Some schools have managed to find ways to provide social services on their own, Noguera said, pointing to P.S. 28, which has partnerships with the local hospital and a job training agency, and charter schools that use their flexibility to spend funds on social services. But he said school leaders should be expected to go it alone.

“We can’t just think you wave a wand and suddenly coordinated services are happening. It takes time,” Noguera said. “But right now what’s happening is we have enterprising principals with vision who can raise money, and they are making it happen. We know the communities in the city that are the most disadvantaged. Let’s start there with some careful planning.”

In response, Shael Polakow-Suransky, a Department of Education deputy chancellor, cautioned that advocates might be asking city officials to do too much, too quickly, in a process that requires time and local support to be successful.

“This is not a fell-swoop process. It’s a step-by-step process, a school-by-school process,” he said. “I don’t totally agree that the city could engineer what you’re seeing at P.S. 28. There is something very powerful that happens when a leader who is situated in a local community and knows the needs of that local community, who has relationships across the network and the fabric of that community, thinks about how to pull things in.”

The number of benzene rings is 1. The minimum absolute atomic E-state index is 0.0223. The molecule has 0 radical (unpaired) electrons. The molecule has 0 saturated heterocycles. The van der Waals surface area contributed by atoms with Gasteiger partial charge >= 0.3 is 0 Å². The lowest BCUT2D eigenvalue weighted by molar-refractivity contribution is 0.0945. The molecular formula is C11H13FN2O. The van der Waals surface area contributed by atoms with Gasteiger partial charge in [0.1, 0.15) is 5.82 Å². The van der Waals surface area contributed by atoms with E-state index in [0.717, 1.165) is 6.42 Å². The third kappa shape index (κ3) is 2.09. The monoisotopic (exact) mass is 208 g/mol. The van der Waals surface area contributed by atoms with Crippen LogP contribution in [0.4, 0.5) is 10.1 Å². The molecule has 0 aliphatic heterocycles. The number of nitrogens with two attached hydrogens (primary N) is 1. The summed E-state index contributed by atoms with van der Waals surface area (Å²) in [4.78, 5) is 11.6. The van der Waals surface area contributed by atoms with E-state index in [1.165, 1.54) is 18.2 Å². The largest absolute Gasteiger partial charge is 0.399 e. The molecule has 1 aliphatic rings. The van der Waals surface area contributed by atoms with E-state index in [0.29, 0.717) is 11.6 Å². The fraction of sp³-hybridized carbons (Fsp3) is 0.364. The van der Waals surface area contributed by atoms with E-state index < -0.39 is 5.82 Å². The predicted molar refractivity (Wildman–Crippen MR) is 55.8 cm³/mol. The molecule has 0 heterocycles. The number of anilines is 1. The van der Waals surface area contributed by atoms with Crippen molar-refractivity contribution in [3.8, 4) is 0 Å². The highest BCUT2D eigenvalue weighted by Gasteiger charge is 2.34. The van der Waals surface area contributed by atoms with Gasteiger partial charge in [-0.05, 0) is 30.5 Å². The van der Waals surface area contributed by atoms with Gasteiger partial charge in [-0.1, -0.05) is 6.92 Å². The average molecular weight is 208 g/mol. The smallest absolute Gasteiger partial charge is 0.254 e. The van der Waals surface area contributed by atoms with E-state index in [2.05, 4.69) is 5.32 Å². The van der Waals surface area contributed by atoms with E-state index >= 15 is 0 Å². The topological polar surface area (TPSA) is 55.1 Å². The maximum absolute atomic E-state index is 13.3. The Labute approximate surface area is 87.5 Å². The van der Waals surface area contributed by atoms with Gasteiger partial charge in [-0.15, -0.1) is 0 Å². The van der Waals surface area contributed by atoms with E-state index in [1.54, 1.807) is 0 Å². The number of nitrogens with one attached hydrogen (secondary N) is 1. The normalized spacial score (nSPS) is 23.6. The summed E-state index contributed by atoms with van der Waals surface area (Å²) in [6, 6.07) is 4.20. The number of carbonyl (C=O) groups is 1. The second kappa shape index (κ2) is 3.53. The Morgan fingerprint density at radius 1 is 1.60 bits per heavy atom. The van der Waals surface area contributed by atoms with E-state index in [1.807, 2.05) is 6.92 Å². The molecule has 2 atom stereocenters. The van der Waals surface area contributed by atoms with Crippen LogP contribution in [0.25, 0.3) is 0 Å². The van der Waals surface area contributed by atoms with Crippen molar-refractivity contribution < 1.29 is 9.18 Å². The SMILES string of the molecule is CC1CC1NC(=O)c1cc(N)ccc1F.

There are ways to help communities bring service providers together, Polakow-Suransky said, but New York City’s size means any centralized efforts would have limited impact.

“It’s just really really hard to do that in a city of this scale in a way that’s nuanced enough and thoughtful enough to make it work,” Polakow-Suransky said. “You kind of need to create the space for those leaders to do that work, and then get out of their way.”

What's Your Education Story?

As the 2018 school year begins, join us for storytelling from Indianapolis educators

PHOTO: Dylan Peers McCoy/Chalkbeat
Sarah TeKolste, right, and Lori Jenkins at a Teacher Story Slam, in April.

In partnership with Teachers Lounge Indy, Chalkbeat is hosting another teacher story slam this fall featuring educators from across the city.